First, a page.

As a general rule of thumb, most people fall asleep within 30 minutes, and people aged between 20 and 40 need around 7.5 hours sleep a night, which decreases as you get older. However, as I mentioned above, if you get less than this and feel fine, it’s really not a problem.
WHAT CAUSES SLEEP PROBLEMS?
Sometimes sleep problems seem to come out of nowhere, which can be extremely frustrating. However, if you look more closely you may well find an underlying cause, or at least something that’s contributing to your sleep problems.
- THE WRONG SLEEP ENVIRONMENT
It may sound obvious, but sometimes it’s as simple as changing the enviroment you sleep in. If your bed’s uncomfortable, your sheets aren’t breathable, the room is too bright/hot/cold, it’s unlikely you’re going to sleep well. Making a few small changes to your bedroom can make all the difference. The Sleep Council have lots of advice on choosing the right bed and optimising your sleep environment, so check it out for some more information.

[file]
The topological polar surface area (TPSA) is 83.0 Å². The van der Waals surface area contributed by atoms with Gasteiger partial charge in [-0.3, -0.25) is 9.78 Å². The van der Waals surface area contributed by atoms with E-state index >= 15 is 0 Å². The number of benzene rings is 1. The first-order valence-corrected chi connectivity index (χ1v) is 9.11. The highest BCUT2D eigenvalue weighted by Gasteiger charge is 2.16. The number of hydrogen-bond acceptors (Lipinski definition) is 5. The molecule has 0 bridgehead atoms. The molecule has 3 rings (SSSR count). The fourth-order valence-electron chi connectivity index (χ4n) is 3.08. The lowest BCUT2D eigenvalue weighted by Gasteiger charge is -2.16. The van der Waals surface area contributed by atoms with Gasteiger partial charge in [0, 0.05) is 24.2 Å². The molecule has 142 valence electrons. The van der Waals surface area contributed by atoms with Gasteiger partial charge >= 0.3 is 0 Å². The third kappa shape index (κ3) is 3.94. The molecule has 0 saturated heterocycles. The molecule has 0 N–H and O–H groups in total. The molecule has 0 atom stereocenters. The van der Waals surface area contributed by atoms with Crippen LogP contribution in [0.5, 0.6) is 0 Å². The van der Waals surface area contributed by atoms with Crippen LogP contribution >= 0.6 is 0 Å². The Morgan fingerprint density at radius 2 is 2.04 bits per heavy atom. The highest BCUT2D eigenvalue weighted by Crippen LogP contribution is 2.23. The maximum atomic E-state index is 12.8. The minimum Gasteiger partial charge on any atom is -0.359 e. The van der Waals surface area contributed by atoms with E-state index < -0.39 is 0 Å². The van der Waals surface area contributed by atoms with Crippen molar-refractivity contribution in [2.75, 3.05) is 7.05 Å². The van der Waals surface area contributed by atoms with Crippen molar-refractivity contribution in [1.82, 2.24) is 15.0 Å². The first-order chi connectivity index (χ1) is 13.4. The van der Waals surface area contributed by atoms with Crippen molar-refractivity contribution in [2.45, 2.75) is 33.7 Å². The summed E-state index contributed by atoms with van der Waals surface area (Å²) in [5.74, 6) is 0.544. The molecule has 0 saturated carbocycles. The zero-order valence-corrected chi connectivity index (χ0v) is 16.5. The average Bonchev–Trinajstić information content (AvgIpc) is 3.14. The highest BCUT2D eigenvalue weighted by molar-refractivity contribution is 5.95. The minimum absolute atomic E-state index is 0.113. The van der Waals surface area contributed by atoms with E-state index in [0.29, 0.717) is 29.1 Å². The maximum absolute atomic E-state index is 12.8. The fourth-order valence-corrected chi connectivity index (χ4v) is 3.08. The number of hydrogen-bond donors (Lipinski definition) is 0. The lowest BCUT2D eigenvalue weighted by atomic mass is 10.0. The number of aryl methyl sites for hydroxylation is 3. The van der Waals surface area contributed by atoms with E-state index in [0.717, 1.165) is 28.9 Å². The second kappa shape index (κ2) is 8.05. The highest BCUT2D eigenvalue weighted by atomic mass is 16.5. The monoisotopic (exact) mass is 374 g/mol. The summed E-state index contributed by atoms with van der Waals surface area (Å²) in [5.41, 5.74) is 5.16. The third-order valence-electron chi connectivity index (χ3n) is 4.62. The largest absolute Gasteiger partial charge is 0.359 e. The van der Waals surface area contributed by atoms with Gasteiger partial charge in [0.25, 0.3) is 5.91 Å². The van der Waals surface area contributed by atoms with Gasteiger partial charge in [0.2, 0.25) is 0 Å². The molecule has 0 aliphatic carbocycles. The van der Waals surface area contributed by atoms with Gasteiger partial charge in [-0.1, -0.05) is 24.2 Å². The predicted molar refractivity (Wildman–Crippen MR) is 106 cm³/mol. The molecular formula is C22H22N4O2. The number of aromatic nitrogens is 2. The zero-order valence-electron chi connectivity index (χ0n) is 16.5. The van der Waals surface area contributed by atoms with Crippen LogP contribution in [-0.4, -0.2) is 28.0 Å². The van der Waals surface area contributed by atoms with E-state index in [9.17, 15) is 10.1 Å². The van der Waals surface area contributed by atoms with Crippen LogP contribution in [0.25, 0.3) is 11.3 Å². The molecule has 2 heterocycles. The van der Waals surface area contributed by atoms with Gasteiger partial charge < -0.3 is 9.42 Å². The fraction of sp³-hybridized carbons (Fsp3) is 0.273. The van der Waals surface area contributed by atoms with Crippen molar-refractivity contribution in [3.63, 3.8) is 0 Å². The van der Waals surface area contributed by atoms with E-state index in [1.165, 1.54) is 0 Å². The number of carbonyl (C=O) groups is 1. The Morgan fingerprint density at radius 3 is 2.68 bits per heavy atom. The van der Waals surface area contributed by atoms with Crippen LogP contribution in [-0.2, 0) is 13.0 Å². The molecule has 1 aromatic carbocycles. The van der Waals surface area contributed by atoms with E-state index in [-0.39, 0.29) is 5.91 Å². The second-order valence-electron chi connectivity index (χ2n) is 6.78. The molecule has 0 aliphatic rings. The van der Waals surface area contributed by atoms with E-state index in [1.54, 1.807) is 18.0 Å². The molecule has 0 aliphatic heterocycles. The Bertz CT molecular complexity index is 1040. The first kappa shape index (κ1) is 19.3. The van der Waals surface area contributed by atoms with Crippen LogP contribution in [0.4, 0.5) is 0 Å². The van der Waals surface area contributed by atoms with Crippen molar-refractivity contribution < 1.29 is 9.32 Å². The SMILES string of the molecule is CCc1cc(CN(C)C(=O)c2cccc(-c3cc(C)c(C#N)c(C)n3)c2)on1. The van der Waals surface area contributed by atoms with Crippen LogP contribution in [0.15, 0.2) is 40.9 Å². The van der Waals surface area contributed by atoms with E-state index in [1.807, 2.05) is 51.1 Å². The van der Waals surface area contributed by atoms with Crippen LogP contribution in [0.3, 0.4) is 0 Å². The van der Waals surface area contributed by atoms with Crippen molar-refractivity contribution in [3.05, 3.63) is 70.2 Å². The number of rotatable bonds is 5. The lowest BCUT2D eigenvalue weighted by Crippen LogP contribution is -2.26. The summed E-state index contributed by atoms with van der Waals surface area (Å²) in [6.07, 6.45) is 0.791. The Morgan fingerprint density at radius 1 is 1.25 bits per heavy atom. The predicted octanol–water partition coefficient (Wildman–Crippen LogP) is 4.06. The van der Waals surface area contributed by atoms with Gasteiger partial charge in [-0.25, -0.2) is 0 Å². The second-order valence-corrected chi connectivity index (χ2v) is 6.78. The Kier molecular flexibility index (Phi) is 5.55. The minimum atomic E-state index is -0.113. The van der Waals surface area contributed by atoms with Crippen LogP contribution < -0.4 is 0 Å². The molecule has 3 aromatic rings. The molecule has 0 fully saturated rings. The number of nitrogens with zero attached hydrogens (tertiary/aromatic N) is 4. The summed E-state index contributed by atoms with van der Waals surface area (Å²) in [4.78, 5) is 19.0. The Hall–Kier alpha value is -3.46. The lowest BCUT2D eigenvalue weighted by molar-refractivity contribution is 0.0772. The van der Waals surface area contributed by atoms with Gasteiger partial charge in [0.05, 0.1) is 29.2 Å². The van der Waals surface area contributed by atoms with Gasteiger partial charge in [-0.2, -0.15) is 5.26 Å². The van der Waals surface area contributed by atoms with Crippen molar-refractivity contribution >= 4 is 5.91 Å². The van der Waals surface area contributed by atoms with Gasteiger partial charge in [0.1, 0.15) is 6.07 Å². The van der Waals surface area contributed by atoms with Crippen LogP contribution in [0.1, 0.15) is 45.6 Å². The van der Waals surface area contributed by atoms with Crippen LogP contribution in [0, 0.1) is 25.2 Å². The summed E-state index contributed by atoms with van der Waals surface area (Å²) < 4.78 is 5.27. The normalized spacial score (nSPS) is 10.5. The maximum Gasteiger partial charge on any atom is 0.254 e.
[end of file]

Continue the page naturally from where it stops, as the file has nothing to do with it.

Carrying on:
- A DISRUPTED BODY CLOCK
We’ve all been there; lying in bed wide awake with jet lag, when we really should be sleeping. The same goes for shift workers; a set of night shifts can disrupt your normal sleep pattern for a while after you finish (I’m so glad those days are behind me…)
Sometimes this is just an incovenience, but if frequent travel between time zones or shift working are part of your normal routine, you may well notice an impact on your sleep.
As I discussed in my previous article, stress can show itself in many ways, including problems with your sleep. In everyday life, there are lots of common “stressors,” including work, financial and relationship problems. If these persist, or you’re constantly worrying about them, it’s more than likely that it’ll affect your sleep. Sometimes it’s only when you’re sleep gets worse that you step back and reflect on just how stressed you’ve been, so don’t ignore it!